ColinWikholm BIOL368 Week 10

From OpenWetWare
Jump to navigationJump to search

Electronic Notebook Week 10


To learn and apply methods of protein structure visualization and analysis, and to continue work on the HIV-1 protein structure project.

Methods and Results

  1. Download the 1GC1 structure file found at Kwong et al. (1998) NCBI Webpage
  2. Use the Cn3D macromolecular structure viewer found at the Cn3D NCBI Webpage to open the file and perform the following:
    • Find the N-ter and C-ter for the tertiary structure of each polypeptide.
      • The N-ter and C-ter are colored yellow and circled in red:
    • Identify all secondary structures and report if they match the PredictProtein predictions
      • The structure shows alpha-helices (green), beta-sheets (gold), and random coils (turquoise). They do match the PredictProtein predictions of secondary structure.
    • Find the V3 region and identify the location that Markham et al. (1998) used for sequencing analysis.
      • The V3 is truncated on the structure data from the Kwong et al. (1998), but the Predict Protein shows the V3 region (amino acids 296-330 of gp120) shown connected into a loop by a disulfide bond (below) on the gp120 sequence used in the Markham at al. .
  3. For the protein sequence your are analyzing, use Biology Workbench to perform sequence alignment
    • Are there more or less differences between the aligned DNA sequences or amino acid sequences?
      • There are more differences between the DNA sequences than the amino acid sequences.
    • Why is this?
      • The genetic code is degenerate, as more than one codon often codes for the same amino acid. There may be differences in DNA sequence without changes in the amino acid sequence.
  4. Analyze the multiple sequence alignment. Do you think the observed amino acid changes would affect the 3D structure? Explain.
    • Many of the amino acid changes are from one amino acid classification to another, so I believe that the changes would affect the 3D structure. This is further supported by the Markham et al. (1998) study, which showed these differences as affecting evasion of HIV-1 from the host immune system. If there is a change in functionality, then there is likely a change in structure.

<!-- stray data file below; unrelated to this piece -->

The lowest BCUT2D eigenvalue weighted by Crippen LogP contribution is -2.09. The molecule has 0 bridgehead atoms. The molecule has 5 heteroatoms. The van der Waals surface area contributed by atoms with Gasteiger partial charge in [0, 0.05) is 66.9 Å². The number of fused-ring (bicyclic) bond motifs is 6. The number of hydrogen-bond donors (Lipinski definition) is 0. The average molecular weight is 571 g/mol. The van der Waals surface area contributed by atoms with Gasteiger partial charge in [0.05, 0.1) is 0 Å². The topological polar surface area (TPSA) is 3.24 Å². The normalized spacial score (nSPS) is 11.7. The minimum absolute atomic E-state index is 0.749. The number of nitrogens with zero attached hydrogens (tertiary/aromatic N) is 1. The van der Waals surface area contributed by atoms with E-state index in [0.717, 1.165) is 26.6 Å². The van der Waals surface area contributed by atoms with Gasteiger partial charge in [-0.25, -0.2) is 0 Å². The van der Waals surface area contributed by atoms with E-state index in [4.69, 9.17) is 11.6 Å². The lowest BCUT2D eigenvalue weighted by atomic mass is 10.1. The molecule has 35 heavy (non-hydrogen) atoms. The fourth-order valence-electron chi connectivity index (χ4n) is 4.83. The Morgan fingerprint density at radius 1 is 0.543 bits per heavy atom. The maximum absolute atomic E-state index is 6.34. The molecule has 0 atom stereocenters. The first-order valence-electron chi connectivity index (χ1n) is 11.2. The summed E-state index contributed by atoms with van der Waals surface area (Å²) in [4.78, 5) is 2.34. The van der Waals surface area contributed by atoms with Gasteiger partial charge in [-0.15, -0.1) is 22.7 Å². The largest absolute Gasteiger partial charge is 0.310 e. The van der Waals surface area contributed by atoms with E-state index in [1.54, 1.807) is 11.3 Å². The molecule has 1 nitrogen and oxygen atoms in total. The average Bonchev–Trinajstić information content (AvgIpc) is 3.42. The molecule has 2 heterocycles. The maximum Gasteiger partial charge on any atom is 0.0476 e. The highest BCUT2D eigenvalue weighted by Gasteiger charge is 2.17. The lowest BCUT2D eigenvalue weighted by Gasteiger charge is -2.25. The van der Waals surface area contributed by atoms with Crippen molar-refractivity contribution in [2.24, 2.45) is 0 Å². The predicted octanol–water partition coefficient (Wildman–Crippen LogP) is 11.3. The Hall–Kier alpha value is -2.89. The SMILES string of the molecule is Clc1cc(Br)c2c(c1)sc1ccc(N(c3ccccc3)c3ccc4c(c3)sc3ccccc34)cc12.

5. Prepare an 5-6 minute informal presentation of your project progress using a format similar to Markham et al. (1998) presentation directions

Data and Files


I successfully learned to use protein sequencing and analysis tools, and also applied them to advance our investigation of the structure of HIV-1 gp120. Applying each of these skills, the protein sequences were aligned and analyzed for strong, weak, no consensus, and fully conserved regions. I now have the ability to analyze and visualize protein sequences, as well as compare them using multiple sequence alignment. What is more, analyzing HIV-1 components and interactions has allowed me to interpret structure and its relationship to function. This will be highly applicable for continuation of the the HIV-1 protein structure project, and also offers further areas of interest, such as differing methods of consensus or mutation analysis with respect to amino acid evolutionary similarity.

HIV Structure Research Project Progress

HIV Structure Research Project Progress Presentation


I worked with Isai Lopez in class to perform the in-class assignment, as well as to sequence and analyze the protein data for the project. We also performed data analysis and prepared the informal presentation together on a daily basis in person outside of class. During November 5-7, 2016, we worked on the presentation together over Facebook messenger. I would also like to thank Kam D. Dahlquist for her in-class assistance with navigating the software during week 10. While I worked with the people noted above, this individual journal entry was completed by me and not copied from another source.

Colin Wikholm 01:56, 8 November 2016 (EST)


Important links

Bioinfomatics Lab: Fall 2016

Class Page: BIOL 368-01: Bioinfomatics Laboratory, Fall 2016

Weekly Assignments Individual Journal Assignments Shared Journal Assignments

User:Colin Wikholm